Blawgletter has a thing about the passive voice. We don't like it, no sir. Not at all. You might say it is hated by us.

[See, e.g., "They Will Be Killed by Us", "The Voice That Dares Not Call Its Name", "Passive Voice Kills Another Lawsuit", "Contingent Fee Hinges on What 'Recovered" Means", "Fifth Circuit Weighs Passive Voice, Holds Insurers Must Pay for Stanford Defense","The Hated Past Participle".]

Now and then, something will gratify our smugness regarding p.v. In April, the D.C. Circuit did just that.

The case involved an attempt by researchers who study human adult stem cells to stop federal research involving human embryonic stem cells. The district court, in the person of the Honorable Royce Lamberth, issued a preliminary injunction against federal funding of the research on the ground that "an appropriations rider" — the Dickey-Wicker Amendment — "bars federal funding for research in which a human embryo is destroyed." Sherley v. Sebelius, No. 10-5287, slip op. at 2 (D.C. Cir. Apr. 29, 2011).

The key part of the Dickey-Wicker Amendment excludes from eligibility for federal money any "research in which a human embryo or embryos are [sic] destroyed". Pub. L. No. 111-117, § 509(a)(2), 123 Stat. 3034, 3280-81. Note the "are destroyed" bit. Passive voice, baby!

The plaintiffs claimed that D-WA reaches any work on stem cells that came from embryos. That the federal researchers played no role in destroying the embryos and simply received the stem cells after someone else removed them from embryos did not, in their view, matter. The relevant "research" extended back in time to destruction of the embryos by others, they urged.

A 2-1 majority of the court of appeals disagreed, holding "that the text [of D-WA] is ambiguous" and that therefore the National Institute of Health's reasonable reading of the law bound the court. Sherley, slip op. at 12. The ambiguity, the panel ruled, made the plaintiffs unlikely to prevail on the merits.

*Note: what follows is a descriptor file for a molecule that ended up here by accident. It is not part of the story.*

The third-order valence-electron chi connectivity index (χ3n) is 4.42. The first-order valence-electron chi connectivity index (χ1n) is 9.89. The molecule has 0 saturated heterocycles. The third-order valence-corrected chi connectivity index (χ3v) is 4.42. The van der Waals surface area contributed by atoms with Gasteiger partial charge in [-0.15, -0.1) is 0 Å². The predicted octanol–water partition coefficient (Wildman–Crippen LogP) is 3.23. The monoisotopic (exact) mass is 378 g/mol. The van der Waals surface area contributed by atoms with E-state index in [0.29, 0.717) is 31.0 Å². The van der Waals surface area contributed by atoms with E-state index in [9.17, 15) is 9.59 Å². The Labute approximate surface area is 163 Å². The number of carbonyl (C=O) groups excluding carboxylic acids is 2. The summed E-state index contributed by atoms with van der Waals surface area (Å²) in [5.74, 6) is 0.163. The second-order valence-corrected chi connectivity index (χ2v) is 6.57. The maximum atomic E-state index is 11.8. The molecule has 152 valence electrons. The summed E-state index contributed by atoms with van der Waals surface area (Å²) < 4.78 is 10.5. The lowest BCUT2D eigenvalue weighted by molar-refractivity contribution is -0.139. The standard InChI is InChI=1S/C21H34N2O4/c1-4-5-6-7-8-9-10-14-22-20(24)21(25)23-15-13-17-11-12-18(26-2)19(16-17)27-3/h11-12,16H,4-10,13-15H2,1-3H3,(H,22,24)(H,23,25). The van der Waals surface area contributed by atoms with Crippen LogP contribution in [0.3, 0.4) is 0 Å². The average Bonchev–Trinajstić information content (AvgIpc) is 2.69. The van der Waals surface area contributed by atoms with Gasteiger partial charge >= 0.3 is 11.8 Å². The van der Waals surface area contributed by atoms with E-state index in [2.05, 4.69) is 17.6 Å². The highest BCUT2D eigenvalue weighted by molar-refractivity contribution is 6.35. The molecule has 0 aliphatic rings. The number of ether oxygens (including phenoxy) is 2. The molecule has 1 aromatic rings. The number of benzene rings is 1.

The dissenting judge invoked "Rube Goldberg" and alleged "linguistic jujitsu" in opining that the statute clearly bars federal funding for research that doesn't itself involve extra-governmental destruction of embryos. Id. at 22.

Who got it right?

You'll excuse us for taking the side of those who see ambiguity. As we like to point out, the use of passive voice allows the writer to avoid linking a particular actor to action, creating uncertainty about the actor's identity. In the case of "research" in which "human embryos are destroyed", you can't tell who "destroyed" the embryos — the federal researchers or other people.

What will happen now? Barring an en banc rehearing or the granting of review by the Supreme Court, the case will return to Judge Lamberth for rulings on the merits. The majority opinion doesn't appear to allow the district court much room, if any, to re-interpret D-WA.

We suppose the plaintiffs could try to show that NIH induced others to derive embryonic stem cells for the purpose of supplying them to NIH for federal research and that NIH therefore knowingly evaded D-WA. But short of that — and we have no reason to think such evidence exists — Judge Lamberth will likely have little choice but to rule in favor of the government.